World failing to protect civilians caught in conflict: UN chief
Nearly 17,000 civilian deaths were recorded across 12 conflicts around the world last year, a 53% rise.
The world is failing to protect civilians as the death toll of people caught up in conflicts surged more than 50 percent from the previous year, the United Nations chief said.
UN Secretary-General Antonio Guterres told the Security Council “to live up to its commitments” to protect civilians as enshrined in international humanitarian law, citing examples of civilian deaths in Ukraine and Sudan, schools destroyed in Ethiopia, and damage to water infrastructure in Syria.
In 2022, the UN said there was a 53 percent increase in civilian deaths compared with 2021, with nearly 17,000 civilian deaths recorded across 12 conflicts.
Guterres said UN research into war zones showed 94 percent of victims from “explosive weapons” in populated areas were civilians last year, while more than 117 million people faced acute hunger primarily because of war and insecurity.
The terrible truth is that the world is failing to live up to its commitments to protect civilians.
Peace is the best form of protection.
We must intensify our efforts to prevent conflict, protect civilians, preserve peace & find political solutions to war. pic.twitter.com/OZ0jBl8tdn
— António Guterres (@antonioguterres) May 24, 2023
“Law overlooked is law undermined. We need action and accountability to ensure it is respected. And that depends on political will,” said Guterres, sitting next to Russian Ambassador Vasily Nebenzya. “Peace is the best form of protection.”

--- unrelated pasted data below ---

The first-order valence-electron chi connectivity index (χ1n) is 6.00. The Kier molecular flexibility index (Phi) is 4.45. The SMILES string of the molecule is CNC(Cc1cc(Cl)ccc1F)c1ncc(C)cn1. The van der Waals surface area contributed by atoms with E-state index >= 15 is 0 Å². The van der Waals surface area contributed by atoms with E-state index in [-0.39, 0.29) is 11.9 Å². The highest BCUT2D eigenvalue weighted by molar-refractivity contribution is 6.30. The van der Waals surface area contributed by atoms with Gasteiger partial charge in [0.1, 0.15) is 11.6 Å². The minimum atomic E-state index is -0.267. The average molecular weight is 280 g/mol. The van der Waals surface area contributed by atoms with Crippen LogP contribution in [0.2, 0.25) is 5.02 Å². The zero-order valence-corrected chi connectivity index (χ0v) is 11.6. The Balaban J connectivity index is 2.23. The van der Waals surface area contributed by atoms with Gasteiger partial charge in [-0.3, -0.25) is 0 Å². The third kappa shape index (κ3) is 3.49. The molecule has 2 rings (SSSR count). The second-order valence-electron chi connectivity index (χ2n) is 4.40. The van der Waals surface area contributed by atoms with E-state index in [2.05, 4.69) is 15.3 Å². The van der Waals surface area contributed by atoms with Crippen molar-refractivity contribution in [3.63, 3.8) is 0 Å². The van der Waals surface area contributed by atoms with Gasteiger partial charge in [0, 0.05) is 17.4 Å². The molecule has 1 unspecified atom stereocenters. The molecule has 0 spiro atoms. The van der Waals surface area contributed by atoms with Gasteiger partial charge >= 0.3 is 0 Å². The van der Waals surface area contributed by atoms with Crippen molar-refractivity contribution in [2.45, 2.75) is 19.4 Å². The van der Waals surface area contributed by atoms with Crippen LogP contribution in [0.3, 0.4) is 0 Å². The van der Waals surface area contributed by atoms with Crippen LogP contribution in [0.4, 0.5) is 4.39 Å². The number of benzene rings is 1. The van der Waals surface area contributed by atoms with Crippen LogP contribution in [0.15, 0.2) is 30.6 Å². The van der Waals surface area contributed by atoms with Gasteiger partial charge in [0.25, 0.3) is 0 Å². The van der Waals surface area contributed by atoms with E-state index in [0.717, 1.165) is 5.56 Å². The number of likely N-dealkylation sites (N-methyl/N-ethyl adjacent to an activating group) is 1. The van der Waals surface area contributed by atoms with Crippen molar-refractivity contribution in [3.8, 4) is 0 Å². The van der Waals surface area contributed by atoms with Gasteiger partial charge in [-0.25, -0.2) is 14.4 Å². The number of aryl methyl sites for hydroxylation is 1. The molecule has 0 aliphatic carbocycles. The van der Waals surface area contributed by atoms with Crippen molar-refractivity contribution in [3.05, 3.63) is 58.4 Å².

In Ukraine, which Russia invaded more than a year ago, the UN recorded nearly 8,000 civilian deaths and 12,500 injuries. However, it added actual figures were likely higher.
Worldwide, the number of refugees forced from their homes because of “conflict, violence, human rights violations and persecution” has reached 100 million, the UN boss added.
‘Break the pattern’
Swiss President Alain Berset, who chaired Tuesday’s meeting, said as the depository state for the Geneva Conventions and the home of the Geneva-based International Committee of the Red Cross (ICRC), respect for international humanitarian law was a longstanding priority for the country.
The number of people facing acute food insecurity rose to 258 million last year, which he noted was 30 times the population of New York City.
More than two-thirds live in conflict zones, including the Democratic Republic of the Congo (DRC), Sudan, the Sahel, Somalia, Myanmar and Afghanistan, or in countries where violence is widespread such as Haiti, Berset said.
He urged all countries to implement a 2018 UNSC resolution against the use of starvation as a method of warfare and unlawfully denying humanitarian access and life-saving supplies to civilians, as well as a 2021 resolution condemning unlawful attacks that deprive civilians of essential services.
Meanwhile, the president of the ICRC said during recent visits to Africa, Europe, and the Middle East she saw a rapidly deteriorating humanitarian situation with “entire regions trapped in cycles of conflict without an end in sight”.
Mirjana Spoljaric said many of the conflicts are compounded by climate shocks, food insecurity, and economic hardship.
She issued an urgent call for countries to protect civilians and critical infrastructure in urban areas, pointing to large-scale destruction in Sudan, Syria, Ukraine and Yemen. She also urged that food be provided to all civilians in conflict areas, and for access to be given to humanitarian workers.
“We need to break the pattern of violations, and this can be done through strong political will and sustained action,” Spoljaric said.
Nicolas de Riviere, France’s ambassador to the UN, singled out alleged rights violations committed by Russia in Ukraine and by the Russian mercenary Wagner Group in the Central African Republic and Mali.
“Civilians have suffered the deadly effects of armed conflict for too long,” Guterres said. “It is time we live up to our promise to protect them.”